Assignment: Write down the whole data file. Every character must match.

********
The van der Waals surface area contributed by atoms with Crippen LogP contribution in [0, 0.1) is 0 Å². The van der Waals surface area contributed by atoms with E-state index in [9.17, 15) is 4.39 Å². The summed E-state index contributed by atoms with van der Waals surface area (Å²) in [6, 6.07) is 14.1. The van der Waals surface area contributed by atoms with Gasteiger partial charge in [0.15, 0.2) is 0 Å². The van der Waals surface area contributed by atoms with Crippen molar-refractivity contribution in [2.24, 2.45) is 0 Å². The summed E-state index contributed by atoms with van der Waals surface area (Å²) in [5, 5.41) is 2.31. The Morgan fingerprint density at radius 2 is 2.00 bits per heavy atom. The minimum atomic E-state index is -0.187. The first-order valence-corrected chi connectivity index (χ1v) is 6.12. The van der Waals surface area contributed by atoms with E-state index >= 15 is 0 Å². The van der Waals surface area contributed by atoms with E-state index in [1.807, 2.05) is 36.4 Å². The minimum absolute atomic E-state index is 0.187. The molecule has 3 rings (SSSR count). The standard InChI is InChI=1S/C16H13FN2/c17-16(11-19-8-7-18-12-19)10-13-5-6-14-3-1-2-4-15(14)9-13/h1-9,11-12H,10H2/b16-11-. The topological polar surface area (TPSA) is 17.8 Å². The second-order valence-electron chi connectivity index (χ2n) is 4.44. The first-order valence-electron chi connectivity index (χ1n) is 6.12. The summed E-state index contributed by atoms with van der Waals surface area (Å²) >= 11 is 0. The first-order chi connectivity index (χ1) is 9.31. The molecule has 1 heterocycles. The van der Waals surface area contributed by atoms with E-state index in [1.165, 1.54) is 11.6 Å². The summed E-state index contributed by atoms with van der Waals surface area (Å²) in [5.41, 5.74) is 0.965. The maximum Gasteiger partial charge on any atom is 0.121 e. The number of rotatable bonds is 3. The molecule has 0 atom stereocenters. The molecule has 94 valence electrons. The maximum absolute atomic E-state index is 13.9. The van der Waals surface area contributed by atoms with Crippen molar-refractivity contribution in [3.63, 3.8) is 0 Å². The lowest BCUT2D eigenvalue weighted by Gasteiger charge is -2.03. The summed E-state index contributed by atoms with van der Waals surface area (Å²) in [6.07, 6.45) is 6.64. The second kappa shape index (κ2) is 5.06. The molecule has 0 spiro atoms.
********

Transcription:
The van der Waals surface area contributed by atoms with Crippen LogP contribution in [0, 0.1) is 0 Å². The van der Waals surface area contributed by atoms with E-state index in [9.17, 15) is 4.39 Å². The summed E-state index contributed by atoms with van der Waals surface area (Å²) in [6, 6.07) is 14.1. The van der Waals surface area contributed by atoms with Gasteiger partial charge in [0.15, 0.2) is 0 Å². The van der Waals surface area contributed by atoms with Crippen molar-refractivity contribution in [2.24, 2.45) is 0 Å². The summed E-state index contributed by atoms with van der Waals surface area (Å²) in [5, 5.41) is 2.31. The Morgan fingerprint density at radius 2 is 2.00 bits per heavy atom. The minimum atomic E-state index is -0.187. The first-order valence-corrected chi connectivity index (χ1v) is 6.12. The van der Waals surface area contributed by atoms with E-state index >= 15 is 0 Å². The van der Waals surface area contributed by atoms with E-state index in [1.807, 2.05) is 36.4 Å². The minimum absolute atomic E-state index is 0.187. The molecule has 3 rings (SSSR count). The standard InChI is InChI=1S/C16H13FN2/c17-16(11-19-8-7-18-12-19)10-13-5-6-14-3-1-2-4-15(14)9-13/h1-9,11-12H,10H2/b16-11-. The topological polar surface area (TPSA) is 17.8 Å². The second-order valence-electron chi connectivity index (χ2n) is 4.44. The first-order valence-electron chi connectivity index (χ1n) is 6.12. The summed E-state index contributed by atoms with van der Waals surface area (Å²) >= 11 is 0. The first-order chi connectivity index (χ1) is 9.31. The molecule has 1 heterocycles. The van der Waals surface area contributed by atoms with E-state index in [1.165, 1.54) is 11.6 Å². The summed E-state index contributed by atoms with van der Waals surface area (Å²) in [5.41, 5.74) is 0.965. The maximum Gasteiger partial charge on any atom is 0.121 e. The number of rotatable bonds is 3. The molecule has 0 atom stereocenters. The molecule has 94 valence electrons. The maximum absolute atomic E-state index is 13.9. The van der Waals surface area contributed by atoms with Crippen molar-refractivity contribution in [3.63, 3.8) is 0 Å². The lowest BCUT2D eigenvalue weighted by Gasteiger charge is -2.03. The summed E-state index contributed by atoms with van der Waals surface area (Å²) in [6.07, 6.45) is 6.64. The second kappa shape index (κ2) is 5.06. The molecule has 0 spiro atoms.